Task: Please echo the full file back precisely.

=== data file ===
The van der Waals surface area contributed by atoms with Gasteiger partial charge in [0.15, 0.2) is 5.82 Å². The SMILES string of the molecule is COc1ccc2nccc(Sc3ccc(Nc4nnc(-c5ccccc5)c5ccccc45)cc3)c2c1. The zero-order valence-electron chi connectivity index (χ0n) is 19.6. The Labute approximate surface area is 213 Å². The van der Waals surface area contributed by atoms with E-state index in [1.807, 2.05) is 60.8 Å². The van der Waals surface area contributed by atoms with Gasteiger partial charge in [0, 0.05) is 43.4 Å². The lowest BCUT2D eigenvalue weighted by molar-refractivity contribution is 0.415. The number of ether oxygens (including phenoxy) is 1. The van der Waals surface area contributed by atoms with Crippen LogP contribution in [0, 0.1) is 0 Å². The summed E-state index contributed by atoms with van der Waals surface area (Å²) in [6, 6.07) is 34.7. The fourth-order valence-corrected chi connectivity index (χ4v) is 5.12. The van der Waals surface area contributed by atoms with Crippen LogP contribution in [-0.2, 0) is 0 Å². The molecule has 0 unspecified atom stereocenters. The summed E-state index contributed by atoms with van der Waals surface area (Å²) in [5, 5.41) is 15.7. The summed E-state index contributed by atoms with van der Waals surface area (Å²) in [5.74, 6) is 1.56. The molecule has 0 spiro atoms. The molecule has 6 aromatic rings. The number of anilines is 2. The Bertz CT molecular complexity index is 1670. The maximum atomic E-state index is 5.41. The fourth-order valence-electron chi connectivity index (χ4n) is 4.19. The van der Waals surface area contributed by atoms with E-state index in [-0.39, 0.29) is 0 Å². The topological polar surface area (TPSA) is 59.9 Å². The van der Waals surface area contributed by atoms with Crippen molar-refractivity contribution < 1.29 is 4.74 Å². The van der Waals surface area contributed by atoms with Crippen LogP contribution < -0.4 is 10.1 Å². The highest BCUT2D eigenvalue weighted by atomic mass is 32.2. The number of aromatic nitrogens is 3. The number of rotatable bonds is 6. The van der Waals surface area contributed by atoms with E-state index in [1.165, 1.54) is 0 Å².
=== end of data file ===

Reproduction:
The van der Waals surface area contributed by atoms with Gasteiger partial charge in [0.15, 0.2) is 5.82 Å². The SMILES string of the molecule is COc1ccc2nccc(Sc3ccc(Nc4nnc(-c5ccccc5)c5ccccc45)cc3)c2c1. The zero-order valence-electron chi connectivity index (χ0n) is 19.6. The Labute approximate surface area is 213 Å². The van der Waals surface area contributed by atoms with E-state index in [1.807, 2.05) is 60.8 Å². The van der Waals surface area contributed by atoms with Gasteiger partial charge in [0, 0.05) is 43.4 Å². The lowest BCUT2D eigenvalue weighted by molar-refractivity contribution is 0.415. The number of ether oxygens (including phenoxy) is 1. The van der Waals surface area contributed by atoms with Crippen LogP contribution in [0, 0.1) is 0 Å². The summed E-state index contributed by atoms with van der Waals surface area (Å²) in [6, 6.07) is 34.7. The fourth-order valence-corrected chi connectivity index (χ4v) is 5.12. The van der Waals surface area contributed by atoms with Crippen LogP contribution in [-0.2, 0) is 0 Å². The molecule has 0 unspecified atom stereocenters. The summed E-state index contributed by atoms with van der Waals surface area (Å²) in [5, 5.41) is 15.7. The summed E-state index contributed by atoms with van der Waals surface area (Å²) in [5.74, 6) is 1.56. The molecule has 0 spiro atoms. The molecule has 6 aromatic rings. The number of anilines is 2. The Bertz CT molecular complexity index is 1670. The maximum atomic E-state index is 5.41. The fourth-order valence-electron chi connectivity index (χ4n) is 4.19. The van der Waals surface area contributed by atoms with E-state index in [-0.39, 0.29) is 0 Å². The topological polar surface area (TPSA) is 59.9 Å². The van der Waals surface area contributed by atoms with Crippen molar-refractivity contribution < 1.29 is 4.74 Å². The van der Waals surface area contributed by atoms with Crippen LogP contribution < -0.4 is 10.1 Å². The highest BCUT2D eigenvalue weighted by atomic mass is 32.2. The number of aromatic nitrogens is 3. The number of rotatable bonds is 6. The van der Waals surface area contributed by atoms with E-state index in [1.165, 1.54) is 0 Å².